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Unnormalized template literal types

See original GitHub issue

Search Terms

template literal types, normalization, string validation


An unnormalized keyword that can be applied to template literal types to opt out of normalization. Instead of producing a union representing the cross product of each variable in the template, the original declaration is preserved. The template literal type is partially expanded when compared to another type, so the checker can avoid calculating the complete cross product. For example:

type Digit = 0 | 1 | 2 | 3 | 4 | 5 | 6 | 7 | 8 | 9;
type Zip = unnormalized `${Digit}${Digit}${Digit}${Digit}${Digit}`;

For an assignment where the second digit is invalid, this would reduce the number of comparisons by orders of magnitude and spare the memory overhead of calculating the cross product:

const example: Zip = "9F999"; // checker reports error after only ~11 comparisons

I believe a feature of this sort is warranted as the current template literal syntax has a curious disconnect with the “pattern literal” syntax. The Zip example above is currently unfeasible because it produces a very large union for a relatively simple constraint. In comparison, something like

type Hello = `hello ${string}`;

has no such problem in spite of having infinitely more permutations.

I’m completely open to nomenclature*, syntax & behaviour suggestions, but I feel strongly that this should be an opt-in behaviour and not implicit in any way, as it represents the user selecting one feature set (string validation) as opposed to another (type unions).

*emphasis here–whichever way this syntax is expressed, it should communicate to the user that the result will not be a type union, which is the typical behaviour. Maybe validate would be better.

Use Cases

This would be useful for cases where the type is intended for validation only of a string, and the user doesn’t require the type to be compatible with features of union types such as mapped types, distributive types, type narrowing. The examples below show a common topic in relevant PRs: validating that a string matches a 24 bit hex value. I believe that users who want to strictly type strings with millions of permutations are unlikely to need to apply features of union types to them… though I would love to see what 16.7 million grouped if/else statements look like.


type Hex = 0 | 1 | 2 | ... "F";
type HexColor = unnormalized `#${Hex}${Hex}${Hex}${Hex}${Hex}${Hex};`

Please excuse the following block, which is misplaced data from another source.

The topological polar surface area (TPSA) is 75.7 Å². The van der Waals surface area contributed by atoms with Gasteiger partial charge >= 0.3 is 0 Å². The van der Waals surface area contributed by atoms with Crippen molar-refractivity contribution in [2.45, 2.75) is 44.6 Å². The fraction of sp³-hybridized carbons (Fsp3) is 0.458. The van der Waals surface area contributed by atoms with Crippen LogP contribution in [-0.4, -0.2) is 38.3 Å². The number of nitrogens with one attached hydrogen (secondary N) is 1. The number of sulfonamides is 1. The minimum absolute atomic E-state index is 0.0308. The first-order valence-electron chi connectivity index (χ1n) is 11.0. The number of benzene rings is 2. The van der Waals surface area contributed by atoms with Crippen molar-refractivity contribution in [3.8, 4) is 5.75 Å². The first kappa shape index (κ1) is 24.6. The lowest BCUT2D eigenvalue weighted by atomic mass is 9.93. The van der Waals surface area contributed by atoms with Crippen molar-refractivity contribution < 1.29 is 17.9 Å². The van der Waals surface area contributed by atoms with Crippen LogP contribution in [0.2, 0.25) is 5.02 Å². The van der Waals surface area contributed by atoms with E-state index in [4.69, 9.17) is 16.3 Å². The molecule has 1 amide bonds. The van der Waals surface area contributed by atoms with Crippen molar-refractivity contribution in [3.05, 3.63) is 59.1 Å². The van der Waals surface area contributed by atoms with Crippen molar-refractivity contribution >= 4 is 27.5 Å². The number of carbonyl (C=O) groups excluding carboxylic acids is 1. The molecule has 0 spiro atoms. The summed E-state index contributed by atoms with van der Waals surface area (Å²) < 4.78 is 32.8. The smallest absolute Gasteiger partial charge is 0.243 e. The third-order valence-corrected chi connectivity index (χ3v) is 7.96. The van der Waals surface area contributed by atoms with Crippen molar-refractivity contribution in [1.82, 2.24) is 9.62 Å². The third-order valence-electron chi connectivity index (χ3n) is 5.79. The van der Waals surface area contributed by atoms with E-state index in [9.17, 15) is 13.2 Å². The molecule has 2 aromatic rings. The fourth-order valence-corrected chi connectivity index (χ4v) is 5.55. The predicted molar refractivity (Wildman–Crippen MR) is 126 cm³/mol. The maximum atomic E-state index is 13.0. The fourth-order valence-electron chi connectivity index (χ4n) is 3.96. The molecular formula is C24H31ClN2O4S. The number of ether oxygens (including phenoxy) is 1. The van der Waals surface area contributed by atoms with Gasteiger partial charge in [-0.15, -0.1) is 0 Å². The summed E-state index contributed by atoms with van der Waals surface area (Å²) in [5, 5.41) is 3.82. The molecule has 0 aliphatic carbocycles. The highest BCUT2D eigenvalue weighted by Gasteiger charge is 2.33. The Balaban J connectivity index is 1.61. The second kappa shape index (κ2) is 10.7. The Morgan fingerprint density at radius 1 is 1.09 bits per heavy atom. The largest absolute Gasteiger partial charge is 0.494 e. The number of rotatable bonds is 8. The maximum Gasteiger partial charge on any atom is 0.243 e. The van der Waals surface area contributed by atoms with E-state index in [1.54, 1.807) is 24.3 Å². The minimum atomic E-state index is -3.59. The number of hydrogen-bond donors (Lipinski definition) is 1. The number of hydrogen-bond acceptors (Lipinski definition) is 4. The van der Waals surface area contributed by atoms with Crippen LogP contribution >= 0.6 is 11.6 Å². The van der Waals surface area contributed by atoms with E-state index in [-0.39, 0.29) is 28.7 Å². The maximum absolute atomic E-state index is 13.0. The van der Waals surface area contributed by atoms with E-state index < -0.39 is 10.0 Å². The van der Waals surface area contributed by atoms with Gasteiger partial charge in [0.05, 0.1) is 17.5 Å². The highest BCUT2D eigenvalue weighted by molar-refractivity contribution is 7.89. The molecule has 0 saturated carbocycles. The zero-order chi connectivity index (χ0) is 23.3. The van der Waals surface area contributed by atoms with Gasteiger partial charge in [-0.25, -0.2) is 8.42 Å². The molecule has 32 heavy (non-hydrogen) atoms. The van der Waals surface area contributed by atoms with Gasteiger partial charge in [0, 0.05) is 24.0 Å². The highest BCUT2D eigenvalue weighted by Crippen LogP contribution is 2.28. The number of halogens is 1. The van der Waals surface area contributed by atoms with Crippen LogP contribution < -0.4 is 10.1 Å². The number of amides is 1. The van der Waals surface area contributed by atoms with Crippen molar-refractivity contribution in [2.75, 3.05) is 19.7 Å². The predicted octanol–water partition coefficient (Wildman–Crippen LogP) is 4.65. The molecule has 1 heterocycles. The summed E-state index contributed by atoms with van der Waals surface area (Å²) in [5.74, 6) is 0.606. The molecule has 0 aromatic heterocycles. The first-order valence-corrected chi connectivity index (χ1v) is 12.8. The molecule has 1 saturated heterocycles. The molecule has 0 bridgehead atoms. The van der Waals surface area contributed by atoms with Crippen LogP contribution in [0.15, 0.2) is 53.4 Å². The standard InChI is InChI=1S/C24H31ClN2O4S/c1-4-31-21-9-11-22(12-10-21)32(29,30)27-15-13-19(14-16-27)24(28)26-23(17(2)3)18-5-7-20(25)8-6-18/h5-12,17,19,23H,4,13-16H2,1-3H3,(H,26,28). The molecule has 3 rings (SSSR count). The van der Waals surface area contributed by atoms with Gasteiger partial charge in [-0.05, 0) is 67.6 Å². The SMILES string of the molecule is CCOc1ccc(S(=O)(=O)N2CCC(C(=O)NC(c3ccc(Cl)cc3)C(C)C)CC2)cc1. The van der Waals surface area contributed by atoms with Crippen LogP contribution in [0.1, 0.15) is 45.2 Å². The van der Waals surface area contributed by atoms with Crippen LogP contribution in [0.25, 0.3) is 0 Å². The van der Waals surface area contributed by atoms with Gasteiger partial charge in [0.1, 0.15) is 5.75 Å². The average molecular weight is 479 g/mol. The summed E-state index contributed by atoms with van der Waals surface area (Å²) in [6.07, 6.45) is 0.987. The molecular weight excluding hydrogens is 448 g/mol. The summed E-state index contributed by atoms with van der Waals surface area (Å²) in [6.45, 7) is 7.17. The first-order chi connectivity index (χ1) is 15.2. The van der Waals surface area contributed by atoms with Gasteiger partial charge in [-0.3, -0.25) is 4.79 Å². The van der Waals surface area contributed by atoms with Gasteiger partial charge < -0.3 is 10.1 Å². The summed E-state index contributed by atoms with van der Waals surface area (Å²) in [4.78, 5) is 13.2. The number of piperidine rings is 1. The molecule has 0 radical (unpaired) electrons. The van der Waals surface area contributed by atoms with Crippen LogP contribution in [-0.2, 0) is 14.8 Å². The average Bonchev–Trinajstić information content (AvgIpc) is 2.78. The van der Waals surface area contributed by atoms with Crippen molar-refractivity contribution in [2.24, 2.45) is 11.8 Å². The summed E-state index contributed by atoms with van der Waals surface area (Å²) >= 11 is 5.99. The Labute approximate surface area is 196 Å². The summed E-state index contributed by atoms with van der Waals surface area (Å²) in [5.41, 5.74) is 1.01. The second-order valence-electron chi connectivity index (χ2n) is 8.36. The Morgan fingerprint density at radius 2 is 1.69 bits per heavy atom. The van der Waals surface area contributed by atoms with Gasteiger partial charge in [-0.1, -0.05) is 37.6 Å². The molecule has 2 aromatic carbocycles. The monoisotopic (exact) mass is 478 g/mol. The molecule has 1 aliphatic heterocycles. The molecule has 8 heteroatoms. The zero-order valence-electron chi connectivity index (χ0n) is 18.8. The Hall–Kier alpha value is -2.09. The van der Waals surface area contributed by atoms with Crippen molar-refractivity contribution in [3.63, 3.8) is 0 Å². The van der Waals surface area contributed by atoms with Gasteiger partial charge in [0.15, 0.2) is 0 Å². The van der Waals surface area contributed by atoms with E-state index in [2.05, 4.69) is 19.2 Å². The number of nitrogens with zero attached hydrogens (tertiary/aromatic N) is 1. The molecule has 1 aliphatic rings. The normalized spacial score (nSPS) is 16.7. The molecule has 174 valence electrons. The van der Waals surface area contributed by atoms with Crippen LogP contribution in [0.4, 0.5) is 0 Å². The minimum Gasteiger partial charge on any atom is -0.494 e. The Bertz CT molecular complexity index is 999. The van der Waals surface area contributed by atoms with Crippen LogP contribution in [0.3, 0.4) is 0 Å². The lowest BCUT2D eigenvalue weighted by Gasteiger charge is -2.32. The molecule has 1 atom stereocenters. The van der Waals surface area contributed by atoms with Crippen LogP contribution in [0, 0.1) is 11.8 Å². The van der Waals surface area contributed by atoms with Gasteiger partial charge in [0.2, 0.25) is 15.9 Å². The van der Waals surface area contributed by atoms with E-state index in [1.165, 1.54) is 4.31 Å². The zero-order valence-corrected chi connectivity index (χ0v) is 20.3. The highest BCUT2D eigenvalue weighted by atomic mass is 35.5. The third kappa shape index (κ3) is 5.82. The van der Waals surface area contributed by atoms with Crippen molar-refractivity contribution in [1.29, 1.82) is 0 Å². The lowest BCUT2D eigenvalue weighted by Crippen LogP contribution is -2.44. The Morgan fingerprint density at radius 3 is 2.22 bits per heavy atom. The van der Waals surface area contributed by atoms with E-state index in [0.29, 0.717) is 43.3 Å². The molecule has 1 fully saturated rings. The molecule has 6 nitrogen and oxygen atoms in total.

// Compare types on assignment
const valid: HexColor = "#FFFFFF";
const invalid: HexColor = "#FFGFFF";

// unnormalized keyword propagates to template literal types:
type Template = `${"red | "blue"} ${HexColor}`;
// equivalent:
type Template = unnormalized `${"red" | "blue"} #${Hex}${Hex}${Hex}${Hex}${Hex}${Hex}`;

// likewise when the union is taken with another template literal:
type Template = `${"red" | "blue"}` | HexColor;
// equivalent:
type Template = unnormalized `${"red" | "blue" | `#${Hex}${Hex}${Hex}${Hex}${Hex}${Hex}`}`;

// For distributive types, comparing an unnormalized template literal always produces the RHS...
type Filter<T, U> = T extends U ? T : never;
type Filtered = Filter<HexColor, "#FFFFFF">;  // equivalent to HexColor
// ...unless compared to itself:
type Filtered = Filter<HexColor, HexColor>;  // equivalent to never

// Type narrowing behaves as it does with string, number etc:
if (valid === "#FFFFFF") {
  // valid is of type "#FFFFFF" in this context
} else {
  // valid is still of type HexColor in this context

// No-op on types where the cross product is of length one:
type Simple = unnormalized `${string}`;
// equivalent:
type Simple = `${string}`;

Pain Points

  • What happens if you take the intersection of an unnormalized template literal type with another template literal type?
  • How do we communicate the difference between normalized and unnormalized template literal types?
  • How do we put an upper bound on the complexity of unnormalized template literal types?


My suggestion meets these guidelines:

  • This wouldn’t be a breaking change in existing TypeScript/JavaScript code
  • This wouldn’t change the runtime behavior of existing JavaScript code
  • This could be implemented without emitting different JS based on the types of the expressions
  • This isn’t a runtime feature (e.g. library functionality, non-ECMAScript syntax with JavaScript output, etc.)
  • (?) This feature would agree with the rest of TypeScript’s Design Goals.

Issue Analytics

  • State:open
  • Created 3 years ago
  • Reactions:7
  • Comments:7 (4 by maintainers)

github_iconTop GitHub Comments

tpictcommented, Sep 25, 2020

That’s a really neat idea. It’s syntactically way clearer than either of my suggestions, and I think TS in general would benefit from having an inference mechanism like that for assignments. Thanks for sharing this!

andrewbranchcommented, Sep 25, 2020

“Conditional Assignability” discussed in the design meeting today ( would subsume this proposal.

Read more comments on GitHub >

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